(Editor's Pick) "Not without an astonishing sense of sarcastic humor as evidenced by “Thank God for the Evening News”, Fulton Lights have an epic progressive album that delves into hip-hop and indie pop with ambient backdrops cascading down all around. ...The lush arrangements and sparse minimalist textures set Fulton Lights into a spectrum all by themselves." --Smother Magazine **

"...A perfect blend of fresh sounds and traditional elements. They always say that cities are alive, and Fulton Lights manages to reflect that energy on the record. The sound swells and calms, but never overpowers. ...A great listen."--HeroHill **

(4.2 out of 5)"An album three years in the making, Fulton Lights's eponymous debut ventures into entirely different territory than its brainchild's previous engagements--namely, Maestro Echoplex and John Guilt. Though none of Andrew Goldman's projects prior to Fulton Lights could be deemed entirely 'conventional,' his latest offering transcends the earlier attempts at experimental songwriting, and also asserts his undeniable ability to soon rise to the highest ranks of the underground.

...The disparate elements of Fulton Lights coalesce to create something cosmopolitan, both in its inner-workings and its aural output. It's a city-fueled record, with noisy, vibrant soundscapes sounding as if pulled directly from a Brooklyn night. Multiple stringed instruments appear throughout, but the focus is Goldman's restrained, ethereal vocalizing and the basal drum beats. 'Thank God For the Evening News,' the sarcasm-drenched first song, balances orchestrated indie pop with a raw hip-hop backbone, while Goldman warns that skepticism is the only way of approaching our current state of affairs. 'The Sound of the City' is the writer's cry for silence, an end to automation and industry even if for a brief moment, for the sake of hearing 'the absence of the electric hum/and the sound of the wind blowing through empty city streets.'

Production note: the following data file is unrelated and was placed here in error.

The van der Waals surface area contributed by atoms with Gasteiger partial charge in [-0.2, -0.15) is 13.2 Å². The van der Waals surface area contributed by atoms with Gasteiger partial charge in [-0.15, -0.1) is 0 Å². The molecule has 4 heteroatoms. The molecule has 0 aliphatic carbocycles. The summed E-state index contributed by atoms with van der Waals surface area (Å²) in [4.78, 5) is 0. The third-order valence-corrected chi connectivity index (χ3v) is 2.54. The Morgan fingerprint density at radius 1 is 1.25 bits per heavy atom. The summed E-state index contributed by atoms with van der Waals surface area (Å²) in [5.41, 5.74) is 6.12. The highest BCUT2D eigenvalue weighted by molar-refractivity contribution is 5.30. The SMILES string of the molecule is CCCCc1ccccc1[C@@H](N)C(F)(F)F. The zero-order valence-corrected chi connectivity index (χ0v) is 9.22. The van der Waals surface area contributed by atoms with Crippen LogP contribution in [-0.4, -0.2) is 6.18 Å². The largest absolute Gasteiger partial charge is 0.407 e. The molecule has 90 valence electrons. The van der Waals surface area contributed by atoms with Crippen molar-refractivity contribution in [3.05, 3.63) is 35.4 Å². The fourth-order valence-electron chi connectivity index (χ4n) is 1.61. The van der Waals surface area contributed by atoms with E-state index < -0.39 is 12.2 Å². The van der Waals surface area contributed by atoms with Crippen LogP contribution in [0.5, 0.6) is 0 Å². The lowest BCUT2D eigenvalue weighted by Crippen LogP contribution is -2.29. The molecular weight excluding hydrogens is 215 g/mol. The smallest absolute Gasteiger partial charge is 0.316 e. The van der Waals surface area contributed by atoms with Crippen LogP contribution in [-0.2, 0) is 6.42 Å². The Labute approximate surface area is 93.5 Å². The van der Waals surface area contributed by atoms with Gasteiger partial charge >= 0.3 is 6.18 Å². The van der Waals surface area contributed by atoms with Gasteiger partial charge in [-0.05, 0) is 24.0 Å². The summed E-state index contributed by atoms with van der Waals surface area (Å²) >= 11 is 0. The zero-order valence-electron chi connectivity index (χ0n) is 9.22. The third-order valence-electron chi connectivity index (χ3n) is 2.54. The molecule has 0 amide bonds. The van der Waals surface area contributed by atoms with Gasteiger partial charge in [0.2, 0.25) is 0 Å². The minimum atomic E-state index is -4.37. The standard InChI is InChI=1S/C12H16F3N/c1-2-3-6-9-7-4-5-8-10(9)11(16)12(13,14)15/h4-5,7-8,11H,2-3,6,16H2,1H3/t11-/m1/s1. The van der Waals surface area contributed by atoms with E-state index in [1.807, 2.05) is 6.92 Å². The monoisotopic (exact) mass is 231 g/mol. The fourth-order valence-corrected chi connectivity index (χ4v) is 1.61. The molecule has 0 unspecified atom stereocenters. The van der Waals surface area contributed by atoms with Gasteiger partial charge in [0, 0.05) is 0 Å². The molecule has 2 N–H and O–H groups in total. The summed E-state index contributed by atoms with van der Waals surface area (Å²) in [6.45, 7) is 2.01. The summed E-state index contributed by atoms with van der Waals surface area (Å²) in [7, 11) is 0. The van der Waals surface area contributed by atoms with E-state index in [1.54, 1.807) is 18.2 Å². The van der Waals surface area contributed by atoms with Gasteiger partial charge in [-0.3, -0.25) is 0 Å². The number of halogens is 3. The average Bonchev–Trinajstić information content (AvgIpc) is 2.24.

New York City wears on you, apparently, as Goldman testifies throughout this record. Despite however much your emotions are tread on, though, there's that sense of infinity accompanying it, and it's translated to Fulton Lights's debut perfectly and poignantly. It shimmers throughout, and feels much, much more real than most things to have come out of the city's hip scene in quite some time."--Silent Uproar **

"...This album is just thick, heavy and dripping with atmosphere: The thin, whispery, yet expressive vocals, dense, intricate, deeply layered arrangements, slow, trudging beats, tinkling piano, clanging beats, edgy songwriting, skittish violins, and blurting horns evoke a strikingly potent and vivid sense of urban angst, despair and paranoia. The music itself varies radically from low-key and lovely to more harsh and punchy, thus giving this album a raw and stirring volatility and unpredictability that's a true thrilling treat to hear."--Jersey Beat **

"One of those songs where it only takes a few measures to know: 'yeah, this is going on my next mixtape.' Andrew Spencer Goldman -- who effectively is Fulton Lights -- allows his album to exhume plenty of Grizzly Bear atmosphere, but it's only on 'Fire' that his lyrics and melody do as much spine-chilling as the piano's damper pedal. With definite relish, Goldman yearns out a metaphor for losing something intangible yet vital; he knows as well as we that by missing his fortune he's struck gold -- even if just this once.

The song itself is the slow-burning, harmless fire, the quiet heat of potential, and so illustrates clearly what it is Goldman says he's lost. It's a deep familiar to swallow: the organ, the steady drum pulse, an ABAC rhyme on the piano, distant string thrills, and Goldman's tenor gently aching... The chord progression becomes insistent and silvery before stepping out beneath Goldman's finest moment: 'And every five alarm blaze / And every lit cigarette / Every candle / Reminds you of the old days.' Continuing and fading, the song's blue flames lick away at the diminishing form of their maker."--CokeMachineGlow **

(5+ out of 6)"The more we spin this album...the better it sounds. Smart tracks like 'Thank God for the Evening News' and 'Fire In The Palm of My Hand' make this disc a puzzling and strangely exotic spin. Truly neat stuff."--Babysue **